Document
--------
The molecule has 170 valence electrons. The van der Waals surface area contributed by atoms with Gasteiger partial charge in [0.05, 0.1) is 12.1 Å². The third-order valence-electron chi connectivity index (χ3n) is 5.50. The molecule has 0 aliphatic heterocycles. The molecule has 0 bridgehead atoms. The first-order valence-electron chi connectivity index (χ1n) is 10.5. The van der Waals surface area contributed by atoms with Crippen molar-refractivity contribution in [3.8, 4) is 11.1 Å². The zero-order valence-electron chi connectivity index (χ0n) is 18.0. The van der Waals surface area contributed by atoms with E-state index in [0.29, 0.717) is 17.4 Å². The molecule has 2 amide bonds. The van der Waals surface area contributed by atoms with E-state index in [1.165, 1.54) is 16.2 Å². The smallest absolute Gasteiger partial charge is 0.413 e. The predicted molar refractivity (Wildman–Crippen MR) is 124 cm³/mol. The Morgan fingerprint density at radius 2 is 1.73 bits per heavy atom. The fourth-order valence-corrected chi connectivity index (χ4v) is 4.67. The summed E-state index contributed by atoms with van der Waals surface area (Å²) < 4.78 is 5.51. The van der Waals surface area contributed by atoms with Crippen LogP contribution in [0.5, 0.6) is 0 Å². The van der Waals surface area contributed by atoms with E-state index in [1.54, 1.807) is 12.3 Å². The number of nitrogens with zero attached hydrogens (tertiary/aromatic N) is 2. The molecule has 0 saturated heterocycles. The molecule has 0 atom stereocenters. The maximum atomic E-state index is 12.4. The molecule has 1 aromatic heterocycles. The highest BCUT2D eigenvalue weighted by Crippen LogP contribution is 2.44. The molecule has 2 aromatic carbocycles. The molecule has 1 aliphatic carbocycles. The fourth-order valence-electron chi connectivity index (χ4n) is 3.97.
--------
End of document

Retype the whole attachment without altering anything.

The molecule has 170 valence electrons. The van der Waals surface area contributed by atoms with Gasteiger partial charge in [0.05, 0.1) is 12.1 Å². The third-order valence-electron chi connectivity index (χ3n) is 5.50. The molecule has 0 aliphatic heterocycles. The molecule has 0 bridgehead atoms. The first-order valence-electron chi connectivity index (χ1n) is 10.5. The van der Waals surface area contributed by atoms with Crippen molar-refractivity contribution in [3.8, 4) is 11.1 Å². The zero-order valence-electron chi connectivity index (χ0n) is 18.0. The van der Waals surface area contributed by atoms with E-state index in [0.29, 0.717) is 17.4 Å². The molecule has 2 amide bonds. The van der Waals surface area contributed by atoms with E-state index in [1.165, 1.54) is 16.2 Å². The smallest absolute Gasteiger partial charge is 0.413 e. The predicted molar refractivity (Wildman–Crippen MR) is 124 cm³/mol. The Morgan fingerprint density at radius 2 is 1.73 bits per heavy atom. The fourth-order valence-corrected chi connectivity index (χ4v) is 4.67. The summed E-state index contributed by atoms with van der Waals surface area (Å²) < 4.78 is 5.51. The van der Waals surface area contributed by atoms with Crippen LogP contribution in [0.5, 0.6) is 0 Å². The van der Waals surface area contributed by atoms with E-state index in [1.54, 1.807) is 12.3 Å². The number of nitrogens with zero attached hydrogens (tertiary/aromatic N) is 2. The molecule has 0 saturated heterocycles. The molecule has 0 atom stereocenters. The maximum atomic E-state index is 12.4. The molecule has 1 aromatic heterocycles. The highest BCUT2D eigenvalue weighted by Crippen LogP contribution is 2.44. The molecule has 2 aromatic carbocycles. The molecule has 1 aliphatic carbocycles. The fourth-order valence-electron chi connectivity index (χ4n) is 3.97.